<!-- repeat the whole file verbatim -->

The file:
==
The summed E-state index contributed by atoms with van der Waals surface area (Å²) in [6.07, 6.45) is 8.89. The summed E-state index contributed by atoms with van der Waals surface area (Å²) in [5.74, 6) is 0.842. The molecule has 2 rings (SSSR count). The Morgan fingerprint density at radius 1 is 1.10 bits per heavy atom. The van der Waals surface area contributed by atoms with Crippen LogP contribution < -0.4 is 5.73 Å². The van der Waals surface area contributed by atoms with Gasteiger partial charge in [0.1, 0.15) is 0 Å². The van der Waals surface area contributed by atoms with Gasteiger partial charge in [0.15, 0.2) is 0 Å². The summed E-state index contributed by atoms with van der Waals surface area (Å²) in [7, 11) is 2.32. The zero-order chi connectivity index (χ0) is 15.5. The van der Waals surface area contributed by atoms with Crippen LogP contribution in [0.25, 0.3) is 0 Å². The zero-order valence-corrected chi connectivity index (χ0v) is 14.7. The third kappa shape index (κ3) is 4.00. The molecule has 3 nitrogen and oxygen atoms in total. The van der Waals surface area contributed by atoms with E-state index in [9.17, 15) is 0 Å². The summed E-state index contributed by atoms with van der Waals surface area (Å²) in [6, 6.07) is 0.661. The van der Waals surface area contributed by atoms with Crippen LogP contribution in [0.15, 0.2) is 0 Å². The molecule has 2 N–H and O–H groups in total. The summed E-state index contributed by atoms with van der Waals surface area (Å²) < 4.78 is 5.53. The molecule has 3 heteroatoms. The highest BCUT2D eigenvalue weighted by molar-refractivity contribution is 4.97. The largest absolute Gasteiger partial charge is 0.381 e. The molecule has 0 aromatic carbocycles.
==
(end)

The summed E-state index contributed by atoms with van der Waals surface area (Å²) in [6.07, 6.45) is 8.89. The summed E-state index contributed by atoms with van der Waals surface area (Å²) in [5.74, 6) is 0.842. The molecule has 2 rings (SSSR count). The Morgan fingerprint density at radius 1 is 1.10 bits per heavy atom. The van der Waals surface area contributed by atoms with Crippen LogP contribution < -0.4 is 5.73 Å². The van der Waals surface area contributed by atoms with Gasteiger partial charge in [0.1, 0.15) is 0 Å². The van der Waals surface area contributed by atoms with Gasteiger partial charge in [0.15, 0.2) is 0 Å². The summed E-state index contributed by atoms with van der Waals surface area (Å²) in [7, 11) is 2.32. The zero-order chi connectivity index (χ0) is 15.5. The van der Waals surface area contributed by atoms with Crippen LogP contribution in [0.25, 0.3) is 0 Å². The zero-order valence-corrected chi connectivity index (χ0v) is 14.7. The third kappa shape index (κ3) is 4.00. The molecule has 3 nitrogen and oxygen atoms in total. The van der Waals surface area contributed by atoms with E-state index in [9.17, 15) is 0 Å². The summed E-state index contributed by atoms with van der Waals surface area (Å²) in [6, 6.07) is 0.661. The van der Waals surface area contributed by atoms with Crippen LogP contribution in [0.15, 0.2) is 0 Å². The molecule has 2 N–H and O–H groups in total. The summed E-state index contributed by atoms with van der Waals surface area (Å²) < 4.78 is 5.53. The molecule has 3 heteroatoms. The highest BCUT2D eigenvalue weighted by molar-refractivity contribution is 4.97. The largest absolute Gasteiger partial charge is 0.381 e. The molecule has 0 aromatic carbocycles.